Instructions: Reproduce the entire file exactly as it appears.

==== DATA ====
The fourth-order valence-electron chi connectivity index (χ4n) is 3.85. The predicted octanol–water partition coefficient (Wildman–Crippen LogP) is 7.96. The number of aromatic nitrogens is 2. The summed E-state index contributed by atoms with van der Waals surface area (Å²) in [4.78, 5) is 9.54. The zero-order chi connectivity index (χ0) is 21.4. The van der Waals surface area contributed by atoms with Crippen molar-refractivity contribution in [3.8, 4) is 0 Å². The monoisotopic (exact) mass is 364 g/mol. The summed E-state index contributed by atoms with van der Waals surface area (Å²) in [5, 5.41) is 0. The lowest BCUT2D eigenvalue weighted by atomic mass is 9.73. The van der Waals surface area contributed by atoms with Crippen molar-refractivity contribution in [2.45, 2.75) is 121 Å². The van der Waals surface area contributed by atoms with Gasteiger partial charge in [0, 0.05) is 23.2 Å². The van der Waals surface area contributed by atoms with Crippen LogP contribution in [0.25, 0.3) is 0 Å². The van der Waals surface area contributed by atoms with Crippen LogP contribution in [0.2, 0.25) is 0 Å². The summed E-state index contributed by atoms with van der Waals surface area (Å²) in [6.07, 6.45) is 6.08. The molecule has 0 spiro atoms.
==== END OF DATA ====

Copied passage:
The fourth-order valence-electron chi connectivity index (χ4n) is 3.85. The predicted octanol–water partition coefficient (Wildman–Crippen LogP) is 7.96. The number of aromatic nitrogens is 2. The summed E-state index contributed by atoms with van der Waals surface area (Å²) in [4.78, 5) is 9.54. The zero-order chi connectivity index (χ0) is 21.4. The van der Waals surface area contributed by atoms with Crippen molar-refractivity contribution in [3.8, 4) is 0 Å². The monoisotopic (exact) mass is 364 g/mol. The summed E-state index contributed by atoms with van der Waals surface area (Å²) in [5, 5.41) is 0. The lowest BCUT2D eigenvalue weighted by atomic mass is 9.73. The van der Waals surface area contributed by atoms with Crippen molar-refractivity contribution in [2.45, 2.75) is 121 Å². The van der Waals surface area contributed by atoms with Gasteiger partial charge in [0, 0.05) is 23.2 Å². The van der Waals surface area contributed by atoms with Crippen LogP contribution in [0.25, 0.3) is 0 Å². The van der Waals surface area contributed by atoms with Crippen LogP contribution in [0.2, 0.25) is 0 Å². The summed E-state index contributed by atoms with van der Waals surface area (Å²) in [6.07, 6.45) is 6.08. The molecule has 0 spiro atoms.